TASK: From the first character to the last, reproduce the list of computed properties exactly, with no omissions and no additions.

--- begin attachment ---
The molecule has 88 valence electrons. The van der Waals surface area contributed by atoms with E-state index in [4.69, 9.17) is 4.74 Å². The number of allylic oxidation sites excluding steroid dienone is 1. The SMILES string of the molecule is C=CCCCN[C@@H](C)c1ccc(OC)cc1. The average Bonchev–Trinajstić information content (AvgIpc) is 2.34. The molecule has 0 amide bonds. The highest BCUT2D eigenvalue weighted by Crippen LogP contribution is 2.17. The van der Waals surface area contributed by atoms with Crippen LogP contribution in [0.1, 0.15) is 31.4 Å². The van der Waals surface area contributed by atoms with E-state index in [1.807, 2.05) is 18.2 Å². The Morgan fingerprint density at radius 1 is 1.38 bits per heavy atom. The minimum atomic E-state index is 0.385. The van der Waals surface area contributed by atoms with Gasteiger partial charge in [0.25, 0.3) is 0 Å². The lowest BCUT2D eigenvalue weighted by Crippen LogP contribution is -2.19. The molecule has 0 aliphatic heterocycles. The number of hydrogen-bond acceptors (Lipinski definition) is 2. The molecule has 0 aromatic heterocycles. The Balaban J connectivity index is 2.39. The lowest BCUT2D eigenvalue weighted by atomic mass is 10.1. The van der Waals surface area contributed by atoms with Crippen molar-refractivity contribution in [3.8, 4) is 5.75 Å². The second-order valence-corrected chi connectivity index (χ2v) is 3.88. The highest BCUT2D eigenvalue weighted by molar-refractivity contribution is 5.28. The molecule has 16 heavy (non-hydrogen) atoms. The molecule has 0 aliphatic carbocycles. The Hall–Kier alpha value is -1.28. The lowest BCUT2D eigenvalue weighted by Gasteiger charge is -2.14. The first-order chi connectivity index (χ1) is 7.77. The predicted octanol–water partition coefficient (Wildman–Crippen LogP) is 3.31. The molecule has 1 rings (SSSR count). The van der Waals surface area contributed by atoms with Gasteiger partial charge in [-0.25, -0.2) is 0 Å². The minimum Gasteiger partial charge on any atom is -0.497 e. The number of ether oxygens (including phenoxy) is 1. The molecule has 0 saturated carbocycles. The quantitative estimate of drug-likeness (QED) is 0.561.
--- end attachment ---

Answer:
The molecule has 88 valence electrons. The van der Waals surface area contributed by atoms with E-state index in [4.69, 9.17) is 4.74 Å². The number of allylic oxidation sites excluding steroid dienone is 1. The SMILES string of the molecule is C=CCCCN[C@@H](C)c1ccc(OC)cc1. The average Bonchev–Trinajstić information content (AvgIpc) is 2.34. The molecule has 0 amide bonds. The highest BCUT2D eigenvalue weighted by Crippen LogP contribution is 2.17. The van der Waals surface area contributed by atoms with Crippen LogP contribution in [0.1, 0.15) is 31.4 Å². The van der Waals surface area contributed by atoms with E-state index in [1.807, 2.05) is 18.2 Å². The Morgan fingerprint density at radius 1 is 1.38 bits per heavy atom. The minimum atomic E-state index is 0.385. The van der Waals surface area contributed by atoms with Gasteiger partial charge in [0.25, 0.3) is 0 Å². The lowest BCUT2D eigenvalue weighted by Crippen LogP contribution is -2.19. The molecule has 0 aliphatic heterocycles. The number of hydrogen-bond acceptors (Lipinski definition) is 2. The molecule has 0 aromatic heterocycles. The Balaban J connectivity index is 2.39. The lowest BCUT2D eigenvalue weighted by atomic mass is 10.1. The van der Waals surface area contributed by atoms with Crippen molar-refractivity contribution in [3.8, 4) is 5.75 Å². The second-order valence-corrected chi connectivity index (χ2v) is 3.88. The highest BCUT2D eigenvalue weighted by molar-refractivity contribution is 5.28. The molecule has 16 heavy (non-hydrogen) atoms. The molecule has 0 aliphatic carbocycles. The Hall–Kier alpha value is -1.28. The lowest BCUT2D eigenvalue weighted by Gasteiger charge is -2.14. The first-order chi connectivity index (χ1) is 7.77. The predicted octanol–water partition coefficient (Wildman–Crippen LogP) is 3.31. The molecule has 1 rings (SSSR count). The van der Waals surface area contributed by atoms with Gasteiger partial charge in [-0.25, -0.2) is 0 Å². The minimum Gasteiger partial charge on any atom is -0.497 e. The number of ether oxygens (including phenoxy) is 1. The molecule has 0 saturated carbocycles. The quantitative estimate of drug-likeness (QED) is 0.561.